When Forms Become Attitude is a contemporary response to Harald Szeemann's exhibition “When Attitudes Become Form” (1969), which showed ‘new art’ 24 years after The War.
By altering the title of the exhibition to “When Forms Become Attitude,” holding it one year after the onset of the pandemic and local changes in every region of the world, there is making a statement about implementing new ways of interaction between actors in a broad sense of the word, which resulted from the new conditions.
This exhibition brings together Belarusian women artists whose formative years have taken place during the 26-year-long presidency of Lukashenko. As of today, he has now been in power for over a year in an illegitimate status. One of the exhibits, the video work “Of our women” by Olia Sosnovskaya visualizes the role of women in the Belarusian state from the perspective of the official discourse. It is noteworthy how the illegitimate president's rhetoric regarding his refusal to step down is reflected in the phrase "The beloved is not to be given away" and is built on a comparison of a specific physical territory of the country to the body of an abstract woman. Thus, in the presented embroidery “Untitled,” Vasilisa Palianina ironically paraphrases this narrative and concretizes the worldview of powers that be as primordially peasant in its nature: from arduous cultivation and protection of mother-earth to the potato seeds as an embodiment of the idea of constant self-reproduction of harvest.
Today, the smartphone with its ‘contents’ is the link between this official rhetoric and resistance to it, between mythology, tradition, mundanity and the concrete life of an individual. Antonina Slobodchikova's installation outlines a common fear of how, through physical or digital intrusion, one can identify or de-anonymize a person, weed them out by removing them from the field of vision, and clear the space for new seeding.
The online tools' potential for defence, offence or surveillance use is examined in Кaterina Sokolovskaya's project: dog sculptures, existing elsewhere in the real world, can be seen through a smartphone screen. These two realities with different initial data for measurement and reference, the physical and the digital, produce a hybrid info-visual environment, which is reflected in the installation by Zhanna Gladko. Marina Naprushkina tries to escape from the hybrid present in her video “future for everyone,” repeating aloud the desired characteristics of this future, as if summoning it. This running, the search for the road in relation to a safe place in the world – a home – is reinterpreted by Masha Maroz in the installation “Long way home”. Here, the same traditional peasant motifs that are not really all that alien to Belarusians are rethought in relations between the language, the ‘harvest’ economy and production: we hear the names of Belarusians and see potatoes, but this time 3D-printed.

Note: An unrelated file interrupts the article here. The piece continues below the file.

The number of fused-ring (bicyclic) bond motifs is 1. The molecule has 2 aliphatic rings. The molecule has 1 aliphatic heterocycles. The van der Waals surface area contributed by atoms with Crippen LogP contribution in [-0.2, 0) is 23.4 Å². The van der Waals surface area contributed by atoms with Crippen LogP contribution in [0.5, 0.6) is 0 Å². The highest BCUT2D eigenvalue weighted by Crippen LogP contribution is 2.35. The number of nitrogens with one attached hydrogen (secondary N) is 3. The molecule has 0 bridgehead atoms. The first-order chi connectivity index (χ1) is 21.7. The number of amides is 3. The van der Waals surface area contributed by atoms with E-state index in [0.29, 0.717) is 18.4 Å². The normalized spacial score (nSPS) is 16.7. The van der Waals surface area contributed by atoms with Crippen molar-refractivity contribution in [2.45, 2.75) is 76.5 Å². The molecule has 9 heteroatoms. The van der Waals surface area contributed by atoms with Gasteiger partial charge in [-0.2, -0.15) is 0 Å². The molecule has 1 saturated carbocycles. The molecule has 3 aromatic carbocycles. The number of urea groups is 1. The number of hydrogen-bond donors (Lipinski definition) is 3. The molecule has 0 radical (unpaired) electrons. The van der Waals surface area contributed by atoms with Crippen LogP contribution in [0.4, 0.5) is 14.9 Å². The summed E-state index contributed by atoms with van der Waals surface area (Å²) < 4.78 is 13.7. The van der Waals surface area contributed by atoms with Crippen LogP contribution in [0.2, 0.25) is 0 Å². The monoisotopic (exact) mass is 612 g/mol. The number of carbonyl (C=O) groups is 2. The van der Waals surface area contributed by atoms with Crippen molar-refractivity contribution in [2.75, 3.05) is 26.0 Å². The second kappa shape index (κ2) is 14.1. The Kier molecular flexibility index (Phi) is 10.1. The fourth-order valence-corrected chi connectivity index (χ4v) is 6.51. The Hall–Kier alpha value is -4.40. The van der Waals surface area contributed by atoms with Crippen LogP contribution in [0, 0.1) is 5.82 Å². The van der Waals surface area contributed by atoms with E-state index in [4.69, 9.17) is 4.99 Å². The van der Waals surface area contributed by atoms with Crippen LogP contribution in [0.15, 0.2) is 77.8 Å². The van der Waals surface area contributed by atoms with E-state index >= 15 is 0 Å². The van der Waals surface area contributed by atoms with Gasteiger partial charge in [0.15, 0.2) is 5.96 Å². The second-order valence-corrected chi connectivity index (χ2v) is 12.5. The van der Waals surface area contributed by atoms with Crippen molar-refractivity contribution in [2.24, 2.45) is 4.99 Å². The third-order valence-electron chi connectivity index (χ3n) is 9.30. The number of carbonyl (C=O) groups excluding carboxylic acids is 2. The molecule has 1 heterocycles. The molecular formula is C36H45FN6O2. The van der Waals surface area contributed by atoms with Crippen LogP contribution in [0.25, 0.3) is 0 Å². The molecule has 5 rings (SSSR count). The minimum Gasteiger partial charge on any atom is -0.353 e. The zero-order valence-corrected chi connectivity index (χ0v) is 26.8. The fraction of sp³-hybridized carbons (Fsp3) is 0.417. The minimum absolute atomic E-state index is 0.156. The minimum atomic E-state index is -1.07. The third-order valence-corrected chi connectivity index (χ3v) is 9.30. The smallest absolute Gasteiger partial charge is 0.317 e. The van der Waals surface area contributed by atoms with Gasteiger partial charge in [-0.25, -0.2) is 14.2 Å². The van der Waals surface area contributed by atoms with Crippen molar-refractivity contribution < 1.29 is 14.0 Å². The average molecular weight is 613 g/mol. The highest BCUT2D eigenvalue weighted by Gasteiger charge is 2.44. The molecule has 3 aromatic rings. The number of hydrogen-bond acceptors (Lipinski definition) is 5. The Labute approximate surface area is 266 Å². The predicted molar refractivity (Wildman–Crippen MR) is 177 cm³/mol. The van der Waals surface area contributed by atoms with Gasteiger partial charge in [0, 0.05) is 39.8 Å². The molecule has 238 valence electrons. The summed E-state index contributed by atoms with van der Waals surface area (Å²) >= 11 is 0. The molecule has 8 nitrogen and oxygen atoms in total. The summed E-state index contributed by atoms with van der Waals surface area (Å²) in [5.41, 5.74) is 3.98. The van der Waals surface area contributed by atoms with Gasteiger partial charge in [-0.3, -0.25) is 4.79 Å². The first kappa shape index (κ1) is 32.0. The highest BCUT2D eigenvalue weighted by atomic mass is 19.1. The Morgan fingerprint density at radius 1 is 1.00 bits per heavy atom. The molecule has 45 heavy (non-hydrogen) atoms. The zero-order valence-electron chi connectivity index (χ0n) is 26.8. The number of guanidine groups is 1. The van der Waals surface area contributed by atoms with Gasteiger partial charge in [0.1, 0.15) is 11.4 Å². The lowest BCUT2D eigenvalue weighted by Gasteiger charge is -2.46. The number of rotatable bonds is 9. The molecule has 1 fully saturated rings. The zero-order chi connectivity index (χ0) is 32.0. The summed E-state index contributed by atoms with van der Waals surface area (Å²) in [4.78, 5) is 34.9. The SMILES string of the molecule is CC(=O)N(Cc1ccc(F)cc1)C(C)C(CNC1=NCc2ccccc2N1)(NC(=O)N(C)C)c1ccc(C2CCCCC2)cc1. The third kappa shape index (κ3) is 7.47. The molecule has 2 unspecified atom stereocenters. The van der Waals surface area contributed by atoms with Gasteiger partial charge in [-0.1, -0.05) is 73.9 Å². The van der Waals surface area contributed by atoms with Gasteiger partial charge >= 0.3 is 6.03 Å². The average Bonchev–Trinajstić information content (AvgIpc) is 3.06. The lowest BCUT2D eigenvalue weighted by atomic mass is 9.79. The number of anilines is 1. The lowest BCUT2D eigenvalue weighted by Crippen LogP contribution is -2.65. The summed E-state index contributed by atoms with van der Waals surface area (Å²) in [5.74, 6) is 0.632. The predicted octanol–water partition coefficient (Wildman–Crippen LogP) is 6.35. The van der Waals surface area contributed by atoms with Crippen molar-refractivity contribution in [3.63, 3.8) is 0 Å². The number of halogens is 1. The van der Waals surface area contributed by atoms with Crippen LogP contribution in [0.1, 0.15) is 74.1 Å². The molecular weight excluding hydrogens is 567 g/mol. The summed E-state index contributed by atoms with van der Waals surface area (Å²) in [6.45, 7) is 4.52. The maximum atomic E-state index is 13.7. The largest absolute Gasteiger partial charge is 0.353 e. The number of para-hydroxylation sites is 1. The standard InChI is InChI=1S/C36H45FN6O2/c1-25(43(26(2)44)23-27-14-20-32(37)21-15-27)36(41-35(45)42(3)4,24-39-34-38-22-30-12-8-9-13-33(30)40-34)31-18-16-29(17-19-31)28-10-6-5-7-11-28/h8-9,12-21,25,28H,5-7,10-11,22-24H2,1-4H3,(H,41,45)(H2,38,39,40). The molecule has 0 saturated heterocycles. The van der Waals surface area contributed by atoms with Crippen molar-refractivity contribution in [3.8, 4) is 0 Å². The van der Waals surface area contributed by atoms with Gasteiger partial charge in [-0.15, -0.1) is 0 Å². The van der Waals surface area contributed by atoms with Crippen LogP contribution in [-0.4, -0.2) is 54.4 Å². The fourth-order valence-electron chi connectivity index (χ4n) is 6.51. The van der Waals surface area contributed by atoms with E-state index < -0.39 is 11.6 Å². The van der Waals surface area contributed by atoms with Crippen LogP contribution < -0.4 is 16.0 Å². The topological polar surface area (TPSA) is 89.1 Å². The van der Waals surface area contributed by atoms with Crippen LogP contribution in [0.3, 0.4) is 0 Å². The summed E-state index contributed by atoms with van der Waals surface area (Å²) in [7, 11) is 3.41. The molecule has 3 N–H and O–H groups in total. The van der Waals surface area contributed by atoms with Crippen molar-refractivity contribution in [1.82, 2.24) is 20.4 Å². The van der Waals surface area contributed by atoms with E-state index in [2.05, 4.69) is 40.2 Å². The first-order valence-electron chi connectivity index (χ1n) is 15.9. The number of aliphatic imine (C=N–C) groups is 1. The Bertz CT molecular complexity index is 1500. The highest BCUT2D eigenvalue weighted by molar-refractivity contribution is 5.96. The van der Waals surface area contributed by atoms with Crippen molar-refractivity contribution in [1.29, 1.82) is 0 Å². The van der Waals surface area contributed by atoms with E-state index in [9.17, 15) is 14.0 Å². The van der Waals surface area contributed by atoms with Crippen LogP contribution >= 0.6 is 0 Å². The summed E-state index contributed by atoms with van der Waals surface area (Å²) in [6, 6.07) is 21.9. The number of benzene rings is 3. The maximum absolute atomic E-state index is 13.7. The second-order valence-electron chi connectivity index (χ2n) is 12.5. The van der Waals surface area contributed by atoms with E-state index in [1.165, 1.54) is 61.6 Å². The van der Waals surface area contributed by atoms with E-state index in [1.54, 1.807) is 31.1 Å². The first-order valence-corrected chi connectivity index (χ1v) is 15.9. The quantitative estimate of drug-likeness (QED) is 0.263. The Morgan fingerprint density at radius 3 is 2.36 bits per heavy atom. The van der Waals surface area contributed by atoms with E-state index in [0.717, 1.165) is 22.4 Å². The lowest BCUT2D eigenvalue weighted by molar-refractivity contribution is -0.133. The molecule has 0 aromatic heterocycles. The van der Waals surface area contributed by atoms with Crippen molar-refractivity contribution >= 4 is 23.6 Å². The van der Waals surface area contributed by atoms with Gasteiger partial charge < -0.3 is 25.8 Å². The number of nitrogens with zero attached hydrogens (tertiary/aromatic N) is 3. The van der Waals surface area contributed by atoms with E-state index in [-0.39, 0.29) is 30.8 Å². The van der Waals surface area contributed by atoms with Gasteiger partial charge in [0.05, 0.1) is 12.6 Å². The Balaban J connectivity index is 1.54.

The conceptual linking of the exhibition project is made complete by the video work of Ala Savashevich, where communication between individual subjects changes not only the relationship in the very nature of their differences – national, bodily, physical, geographical, mythological, – but also establishes interaction through time and space by giving voices to those who may be deprived of the right to speak their mind, in order to support universal humanistic ideals in an unstable present.
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